Judge to rule Monday if ex-Grand Rapids officer who fatally shot Patrick Lyoya will head to trial

Former officer appeared in court Thursday, Friday for preliminary hearing

Christopher Schurr

GRAND RAPIDS, Mich. – The ex-Grand Rapids police officer who shot and killed Patrick Lyoya returned to court Friday morning for the second day of his preliminary examination hearing.

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Former officer Christopher Schurr was charged in June with second-degree murder after shooting Lyoya in the back of the head, killing him, during a traffic stop on April 4. He appeared in court for the first day of his preliminary examination hearing Thursday, and the hearing is continuing into Friday.

The hearing concluded Friday morning. The judge said he will deliver a written decision on whether Schurr will head to trial at 10 a.m. on Monday, Oct. 31.

What’s a preliminary hearing?

A preliminary examination hearing comes after a person is charged with a crime or crimes and pleads not guilty to said crimes, and before a trial can occur.

At the preliminary examination hearing, the judge observes evidence provided by the prosecutor who charged the defendant. The hearing serves as a sort of mini trial, in which witnesses can testify, and the defense can cross-examine them.

The judge will then determine if the defendant should go to trial based on the evidence they observed. If there is sufficient evidence and the judge finds there is reason to believe the defendant committed the crime, a trial date will be scheduled. If not, the charges against the defendant could be dismissed.

Here’s what has happened Thursday in the courtroom, according Local 4′s Jacqueline Francis:

Stepping into the courtroom for the first time Thursday, the Grand Rapids police officer charged in the killing of Patrick Lyoya was backed by rows of family members coming out in support.

Former officer Christopher Schurr was charged in June with second-degree murder after shooting Lyoya in the back of the head, killing him, during a traffic stop on April 4.

Lyoya was a 26-year-old man who was a refugee from Congo. He was pulled over by then-Officer Schurr because his license plate reportedly didn’t match the vehicle he was driving.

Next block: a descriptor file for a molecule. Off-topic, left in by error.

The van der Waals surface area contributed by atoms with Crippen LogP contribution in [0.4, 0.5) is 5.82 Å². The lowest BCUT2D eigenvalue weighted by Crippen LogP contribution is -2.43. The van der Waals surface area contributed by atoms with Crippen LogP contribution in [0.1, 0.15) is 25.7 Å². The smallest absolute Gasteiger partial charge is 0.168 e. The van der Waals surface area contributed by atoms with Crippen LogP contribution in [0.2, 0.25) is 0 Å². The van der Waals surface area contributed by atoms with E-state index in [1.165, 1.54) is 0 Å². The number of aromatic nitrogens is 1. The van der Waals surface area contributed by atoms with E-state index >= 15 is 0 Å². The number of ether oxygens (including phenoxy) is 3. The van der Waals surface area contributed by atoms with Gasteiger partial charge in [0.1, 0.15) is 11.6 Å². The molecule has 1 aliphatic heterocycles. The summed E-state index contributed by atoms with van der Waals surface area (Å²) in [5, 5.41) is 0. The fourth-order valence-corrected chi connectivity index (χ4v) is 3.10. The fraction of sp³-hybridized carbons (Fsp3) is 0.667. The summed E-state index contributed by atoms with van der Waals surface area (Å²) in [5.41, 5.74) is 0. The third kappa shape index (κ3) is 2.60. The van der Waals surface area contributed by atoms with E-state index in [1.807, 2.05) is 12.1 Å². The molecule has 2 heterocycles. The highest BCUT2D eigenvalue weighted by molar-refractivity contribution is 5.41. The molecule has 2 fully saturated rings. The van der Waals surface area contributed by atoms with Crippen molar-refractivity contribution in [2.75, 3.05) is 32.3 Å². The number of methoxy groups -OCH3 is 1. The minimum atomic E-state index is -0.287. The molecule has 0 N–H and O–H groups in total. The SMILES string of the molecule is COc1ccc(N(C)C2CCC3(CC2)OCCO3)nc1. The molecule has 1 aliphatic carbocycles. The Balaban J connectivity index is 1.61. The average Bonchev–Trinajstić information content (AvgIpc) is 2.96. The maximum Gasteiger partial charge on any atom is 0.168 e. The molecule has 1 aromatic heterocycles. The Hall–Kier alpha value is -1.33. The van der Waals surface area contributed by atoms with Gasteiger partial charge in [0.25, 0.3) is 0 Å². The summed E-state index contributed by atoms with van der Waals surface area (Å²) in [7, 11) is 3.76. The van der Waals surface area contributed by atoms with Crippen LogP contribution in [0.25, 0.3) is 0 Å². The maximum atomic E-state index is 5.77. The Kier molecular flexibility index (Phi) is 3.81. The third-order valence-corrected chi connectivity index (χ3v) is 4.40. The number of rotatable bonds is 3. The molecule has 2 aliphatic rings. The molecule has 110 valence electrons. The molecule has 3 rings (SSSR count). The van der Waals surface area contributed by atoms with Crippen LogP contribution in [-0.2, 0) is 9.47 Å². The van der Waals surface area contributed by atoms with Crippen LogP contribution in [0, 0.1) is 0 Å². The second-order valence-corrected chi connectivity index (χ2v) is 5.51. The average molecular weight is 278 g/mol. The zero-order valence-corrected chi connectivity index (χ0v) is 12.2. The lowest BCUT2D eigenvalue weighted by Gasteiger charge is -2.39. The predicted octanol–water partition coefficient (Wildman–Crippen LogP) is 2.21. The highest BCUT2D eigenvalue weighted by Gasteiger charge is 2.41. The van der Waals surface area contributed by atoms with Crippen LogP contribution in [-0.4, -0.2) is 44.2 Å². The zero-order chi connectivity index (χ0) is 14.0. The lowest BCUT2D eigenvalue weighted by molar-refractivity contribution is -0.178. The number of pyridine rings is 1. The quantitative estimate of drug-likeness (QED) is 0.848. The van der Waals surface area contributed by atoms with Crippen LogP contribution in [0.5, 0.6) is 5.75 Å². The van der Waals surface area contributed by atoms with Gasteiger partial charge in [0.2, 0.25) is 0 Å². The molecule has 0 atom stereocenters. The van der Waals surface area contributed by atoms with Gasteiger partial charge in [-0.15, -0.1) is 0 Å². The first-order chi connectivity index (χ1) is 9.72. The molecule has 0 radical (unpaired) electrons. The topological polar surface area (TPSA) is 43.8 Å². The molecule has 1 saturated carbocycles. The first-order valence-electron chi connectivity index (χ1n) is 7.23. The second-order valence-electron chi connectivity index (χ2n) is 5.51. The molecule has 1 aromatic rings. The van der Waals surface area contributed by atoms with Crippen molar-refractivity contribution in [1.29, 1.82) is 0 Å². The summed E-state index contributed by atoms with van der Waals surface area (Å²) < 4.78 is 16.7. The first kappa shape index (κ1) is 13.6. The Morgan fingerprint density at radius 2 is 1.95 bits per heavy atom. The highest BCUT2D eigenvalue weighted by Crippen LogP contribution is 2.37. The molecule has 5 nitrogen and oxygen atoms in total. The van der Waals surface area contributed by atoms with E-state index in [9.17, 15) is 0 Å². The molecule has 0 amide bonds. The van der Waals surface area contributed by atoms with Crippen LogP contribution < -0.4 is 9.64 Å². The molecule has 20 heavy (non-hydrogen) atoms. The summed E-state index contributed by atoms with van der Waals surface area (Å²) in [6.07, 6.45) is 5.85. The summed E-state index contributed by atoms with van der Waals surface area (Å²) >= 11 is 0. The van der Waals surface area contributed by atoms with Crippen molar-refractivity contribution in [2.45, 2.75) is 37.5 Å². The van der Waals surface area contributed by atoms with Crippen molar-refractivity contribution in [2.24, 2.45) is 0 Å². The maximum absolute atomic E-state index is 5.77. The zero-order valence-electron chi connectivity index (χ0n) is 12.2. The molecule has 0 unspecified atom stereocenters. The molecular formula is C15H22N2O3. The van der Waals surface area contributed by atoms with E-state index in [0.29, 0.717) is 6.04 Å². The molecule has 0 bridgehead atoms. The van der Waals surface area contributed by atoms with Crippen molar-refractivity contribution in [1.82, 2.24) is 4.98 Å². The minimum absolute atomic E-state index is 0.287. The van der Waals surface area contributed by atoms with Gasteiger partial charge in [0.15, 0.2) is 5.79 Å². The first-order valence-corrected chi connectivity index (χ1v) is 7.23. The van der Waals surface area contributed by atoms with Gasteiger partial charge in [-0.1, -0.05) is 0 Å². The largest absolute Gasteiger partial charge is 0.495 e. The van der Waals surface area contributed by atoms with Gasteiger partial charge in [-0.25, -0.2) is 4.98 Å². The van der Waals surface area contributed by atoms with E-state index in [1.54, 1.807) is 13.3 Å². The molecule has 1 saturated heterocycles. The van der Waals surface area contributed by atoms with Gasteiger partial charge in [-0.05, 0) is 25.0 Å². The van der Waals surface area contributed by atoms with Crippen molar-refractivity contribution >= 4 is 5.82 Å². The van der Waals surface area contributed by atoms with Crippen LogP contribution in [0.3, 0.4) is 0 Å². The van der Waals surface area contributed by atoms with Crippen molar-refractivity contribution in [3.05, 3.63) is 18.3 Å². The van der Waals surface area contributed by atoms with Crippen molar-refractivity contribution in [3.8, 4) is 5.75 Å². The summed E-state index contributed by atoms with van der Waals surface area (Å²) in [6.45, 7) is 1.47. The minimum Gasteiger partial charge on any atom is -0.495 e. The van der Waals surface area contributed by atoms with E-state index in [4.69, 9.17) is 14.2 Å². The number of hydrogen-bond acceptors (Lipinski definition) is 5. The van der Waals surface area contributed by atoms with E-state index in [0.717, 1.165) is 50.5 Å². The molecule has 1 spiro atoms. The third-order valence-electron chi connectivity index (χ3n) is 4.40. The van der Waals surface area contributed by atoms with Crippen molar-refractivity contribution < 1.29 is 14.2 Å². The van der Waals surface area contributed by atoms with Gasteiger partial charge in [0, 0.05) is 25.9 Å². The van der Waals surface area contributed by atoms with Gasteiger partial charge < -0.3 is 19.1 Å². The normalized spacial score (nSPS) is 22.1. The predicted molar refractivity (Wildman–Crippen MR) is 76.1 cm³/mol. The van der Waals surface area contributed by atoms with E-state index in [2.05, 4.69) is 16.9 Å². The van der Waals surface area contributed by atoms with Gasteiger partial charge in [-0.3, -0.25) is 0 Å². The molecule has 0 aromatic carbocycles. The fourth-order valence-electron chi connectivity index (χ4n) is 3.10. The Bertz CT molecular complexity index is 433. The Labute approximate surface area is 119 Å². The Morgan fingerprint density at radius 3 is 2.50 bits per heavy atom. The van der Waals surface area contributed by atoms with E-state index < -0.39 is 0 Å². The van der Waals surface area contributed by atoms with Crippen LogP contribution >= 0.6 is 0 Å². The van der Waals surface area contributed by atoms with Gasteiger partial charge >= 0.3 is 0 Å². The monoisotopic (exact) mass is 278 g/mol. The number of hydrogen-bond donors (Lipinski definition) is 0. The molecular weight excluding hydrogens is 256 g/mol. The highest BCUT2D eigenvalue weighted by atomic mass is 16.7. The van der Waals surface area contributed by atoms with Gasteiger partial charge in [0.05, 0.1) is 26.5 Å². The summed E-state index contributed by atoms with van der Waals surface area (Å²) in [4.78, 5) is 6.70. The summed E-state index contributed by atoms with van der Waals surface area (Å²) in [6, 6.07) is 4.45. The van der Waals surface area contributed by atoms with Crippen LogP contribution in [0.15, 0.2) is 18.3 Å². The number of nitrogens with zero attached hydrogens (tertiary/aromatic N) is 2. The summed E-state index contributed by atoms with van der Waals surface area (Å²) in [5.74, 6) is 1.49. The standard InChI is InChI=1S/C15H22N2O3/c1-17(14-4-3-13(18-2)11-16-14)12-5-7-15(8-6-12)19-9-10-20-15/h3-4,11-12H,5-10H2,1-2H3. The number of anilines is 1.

The passenger in Lyoya’s car, Aime Tuyishime, was among the first to take the stand Thursday. Tuyishime answered questions about what he and Lyoya were doing that morning of the shooting, and where they were headed.

“At first I was sitting in car, when I saw them start wrestling, I knew something was wrong,” Tuyishime said. “I got out of the car and took my phone and started recording.”

Tuyishime’s cell phone video is key evidence in the case, showing the Lyoya and Schurr struggle over the taser before the fatal shot is fired.

The defense has argued self-defense, saying Schurr had the right to defend himself against the taser, a weapon that can cause serious injury or death.

The prosecution called another witness who watched the two struggle from his porch.

Witness Wayne Butler said Schurr appeared to do everything right trying to get Lyoya to comply during the struggle. However, Butler went inside the house to get his phone when the shot was fired.

Butler, who saw everything leading up to the shooting but only later saw the actual shooting on video, described it as “execution style.” The defense quickly stopped him, stating Butler can only testify to what he witnessed in real time.

Schurr remained focused throughout the hearing, listening to witness testimony and closely watching the videos play out -- the same videos that brought Lyoya’s parents to tears in the courtroom.

Much of the expert testimony focused on the taser and the potential threat it posed during the incident.

The defense called a forensic video analyst as its first witness. The expert witness synched together the various videos of the incident and presented it to the court.

Related: Patrick Lyoya’s father reacts to decision to charge Grand Rapids officer with 2nd-degree murder


About the Author:

Cassidy Johncox is a senior digital news editor covering stories across the spectrum, with a special focus on politics and community issues.